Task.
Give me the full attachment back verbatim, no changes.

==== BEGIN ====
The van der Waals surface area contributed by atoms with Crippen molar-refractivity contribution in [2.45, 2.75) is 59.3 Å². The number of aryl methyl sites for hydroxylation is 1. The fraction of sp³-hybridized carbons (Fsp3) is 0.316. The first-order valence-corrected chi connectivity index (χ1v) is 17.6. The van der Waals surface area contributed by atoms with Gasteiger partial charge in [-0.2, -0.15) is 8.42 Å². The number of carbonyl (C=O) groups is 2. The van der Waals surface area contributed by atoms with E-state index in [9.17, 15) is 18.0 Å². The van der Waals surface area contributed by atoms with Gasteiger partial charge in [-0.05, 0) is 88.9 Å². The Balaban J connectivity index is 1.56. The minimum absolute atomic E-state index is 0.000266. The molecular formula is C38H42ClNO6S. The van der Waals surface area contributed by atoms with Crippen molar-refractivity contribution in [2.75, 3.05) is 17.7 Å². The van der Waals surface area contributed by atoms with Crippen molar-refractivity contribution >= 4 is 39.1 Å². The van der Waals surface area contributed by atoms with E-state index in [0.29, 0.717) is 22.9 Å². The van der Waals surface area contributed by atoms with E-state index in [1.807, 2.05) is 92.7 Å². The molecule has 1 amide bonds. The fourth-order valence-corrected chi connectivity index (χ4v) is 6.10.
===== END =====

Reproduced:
The van der Waals surface area contributed by atoms with Crippen molar-refractivity contribution in [2.45, 2.75) is 59.3 Å². The number of aryl methyl sites for hydroxylation is 1. The fraction of sp³-hybridized carbons (Fsp3) is 0.316. The first-order valence-corrected chi connectivity index (χ1v) is 17.6. The van der Waals surface area contributed by atoms with Gasteiger partial charge in [-0.2, -0.15) is 8.42 Å². The number of carbonyl (C=O) groups is 2. The van der Waals surface area contributed by atoms with E-state index in [9.17, 15) is 18.0 Å². The van der Waals surface area contributed by atoms with Gasteiger partial charge in [-0.05, 0) is 88.9 Å². The Balaban J connectivity index is 1.56. The minimum absolute atomic E-state index is 0.000266. The molecular formula is C38H42ClNO6S. The van der Waals surface area contributed by atoms with Crippen molar-refractivity contribution in [2.75, 3.05) is 17.7 Å². The van der Waals surface area contributed by atoms with Crippen molar-refractivity contribution >= 4 is 39.1 Å². The van der Waals surface area contributed by atoms with E-state index in [0.29, 0.717) is 22.9 Å². The van der Waals surface area contributed by atoms with E-state index in [1.807, 2.05) is 92.7 Å². The molecule has 1 amide bonds. The fourth-order valence-corrected chi connectivity index (χ4v) is 6.10.